Top Ten Golden Age Characters Who Should Get Movies

So it seems that the Captain America movie came out recently, and is apparently pretty good stuff. (I can’t confirm this myself, as I haven’t seen it yet.) And y’know what? That’s great. Cap’s a good character, he’s been around for a hell of a long time, and he deserves recognition. Congrats, Cap. Good on ya.

It’s got me thinking, though. For all that Cap’s had quite the career over the decades, he remains firmly rooted in the time he was created – i.e, the Golden Age of comics. After all, this is the guy who punched out Hitler on the cover of his first comic. And cinematically speaking, he’s not alone – why, just in the past few years we’ve had the Spirit and Green Hornet movies, and there are rumors that the Shadow may have another shot before long. This is a good time for Golden Age adaptations (although not always in terms of quality, as the latter two would seem to indicate).

So who should be next? Well, being a big Golden Age fan myself, I happen to have a few notions. Ladies and gentlemen, I present, in no particular order, my Top Ten Golden Age Characters Who Should Get Movies, whether or not they ever actually do!

In making this list, there were a few criteria that had to be observed. First, the careers of the characters had to be rooted in, and primarily consisting of, the Age in question – hence, no Batman, Superman and Wonder Woman; they’ve long since stopped being solely Golden Age. Second, no legacy-founders whose successors have since eclipsed them, i.e, no Golden Age Flash or Green Lantern or the like. Third, if they’ve already gotten a movie, they don’t count.

OK, enough blather. Let’s dive right in, shall we?

10: Daredevil (Bart Hill)

The character: Bart Hill was orphaned at an early age when his parents were murdered by his uncle in the Australian Outback so he could gain control of their mining empire. As the only survivor of the massacre, Hill was raised by aborigines, gaining great fighting and survival skills in the process, as well as a deft touch with a boomerang. When he came of age, he learned his origin, and, donning a colorful disguise, he returned to America to avenge his parents and reclaim his fortune, in the process deciding to fight crime as Daredevil!

Why he’s cool: These days, when you say ‘Daredevil’ everyone thinks of the Marvel character, which is why this guy is probably never going to get a film of his own – the copyright issues are just too complicated. It’s a crying shame, too, because this guy is really pretty nifty. I mean, just for starters, check that costume out! Is that not a really cool outfit?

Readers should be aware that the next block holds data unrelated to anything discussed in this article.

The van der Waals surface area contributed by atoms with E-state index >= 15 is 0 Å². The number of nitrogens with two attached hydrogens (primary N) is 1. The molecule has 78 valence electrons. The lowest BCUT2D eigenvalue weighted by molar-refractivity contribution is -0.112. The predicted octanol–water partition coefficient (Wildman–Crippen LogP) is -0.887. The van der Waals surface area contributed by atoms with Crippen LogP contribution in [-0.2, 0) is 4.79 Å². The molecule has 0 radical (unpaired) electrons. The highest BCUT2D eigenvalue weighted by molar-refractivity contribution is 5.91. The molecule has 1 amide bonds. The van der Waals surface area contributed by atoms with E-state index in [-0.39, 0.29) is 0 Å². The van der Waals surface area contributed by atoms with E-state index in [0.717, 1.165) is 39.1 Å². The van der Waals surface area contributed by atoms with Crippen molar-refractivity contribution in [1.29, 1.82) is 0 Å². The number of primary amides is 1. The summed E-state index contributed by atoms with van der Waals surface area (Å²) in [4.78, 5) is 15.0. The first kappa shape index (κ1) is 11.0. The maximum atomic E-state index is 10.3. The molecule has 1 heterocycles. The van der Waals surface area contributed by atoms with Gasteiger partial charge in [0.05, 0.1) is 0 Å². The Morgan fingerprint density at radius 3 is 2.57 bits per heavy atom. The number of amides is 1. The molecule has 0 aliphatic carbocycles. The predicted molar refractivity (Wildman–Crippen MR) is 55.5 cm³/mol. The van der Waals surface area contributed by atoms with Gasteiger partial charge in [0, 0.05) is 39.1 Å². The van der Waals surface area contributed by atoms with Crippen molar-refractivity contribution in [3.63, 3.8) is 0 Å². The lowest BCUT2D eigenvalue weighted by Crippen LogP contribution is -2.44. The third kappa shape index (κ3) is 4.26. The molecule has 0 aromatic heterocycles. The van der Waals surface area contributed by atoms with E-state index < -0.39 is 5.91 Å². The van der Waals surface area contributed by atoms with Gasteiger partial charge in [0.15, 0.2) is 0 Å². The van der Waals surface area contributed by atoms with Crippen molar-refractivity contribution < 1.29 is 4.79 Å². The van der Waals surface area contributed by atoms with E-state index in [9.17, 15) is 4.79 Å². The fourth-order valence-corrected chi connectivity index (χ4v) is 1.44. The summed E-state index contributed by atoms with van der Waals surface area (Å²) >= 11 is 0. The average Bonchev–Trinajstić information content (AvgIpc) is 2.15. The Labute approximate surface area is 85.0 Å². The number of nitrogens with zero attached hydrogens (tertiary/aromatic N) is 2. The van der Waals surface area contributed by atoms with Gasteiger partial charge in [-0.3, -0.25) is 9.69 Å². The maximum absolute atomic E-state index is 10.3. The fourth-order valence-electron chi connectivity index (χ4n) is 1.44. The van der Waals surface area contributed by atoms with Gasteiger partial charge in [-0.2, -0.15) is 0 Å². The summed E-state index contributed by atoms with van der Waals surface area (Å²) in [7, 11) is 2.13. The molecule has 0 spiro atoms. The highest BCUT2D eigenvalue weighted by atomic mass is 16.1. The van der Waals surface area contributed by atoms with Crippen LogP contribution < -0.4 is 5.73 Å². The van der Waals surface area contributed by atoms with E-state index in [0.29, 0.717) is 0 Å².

Secondly, this guy was at one point one of the top-selling characters of the time, alongside Superman, and had some terrific adventures in the process. You think Cap was cool for punching out Hitler? Daredevil had an entire oversized issue (‘Daredevil Battles Hitler #1’) devoted to him punching out not only Der Fuhrer, but every high-ranking Nazi around at the time, including Goebbels and Goering – and this was before the US joined WW2. Most of his enemies were more street-level, though – he tended to fight gangsters and straighten out juvenile delinquents and the like, alongside his sidekicks, the Little Wise Guys, one of the better kid gangs ever created. (They ultimately took over the comic from him.) He did, however, have one arch-enemy – the Claw, a gigantic Chinese demon with menacing powers, and one of the most iconic villains of the Golden Age.

In short, he’s both street-level and large-scale, has a built-in supporting cast, and looks badass. Come on, Marvel, don’t be jerks – let this guy have a movie. It won’t cost you any money, and it’ll give a great hero his due.

9: Sparky WattsThe character: Sparky Watts was a student, working his way through college by selling magazine subscriptions. One day he happened to call upon Doc Static, an eccentric scientist who agreed to buy some magazines in exchange for a little help with an experiment he was working on. Having agreed, Sparky was bombarded with cosmic rays, which turned him into the world’s strongest and most durable man. He then proceeded to fight the usual crime, Nazis, etc., with Static and his various associates serving as his helpers and supporting cast.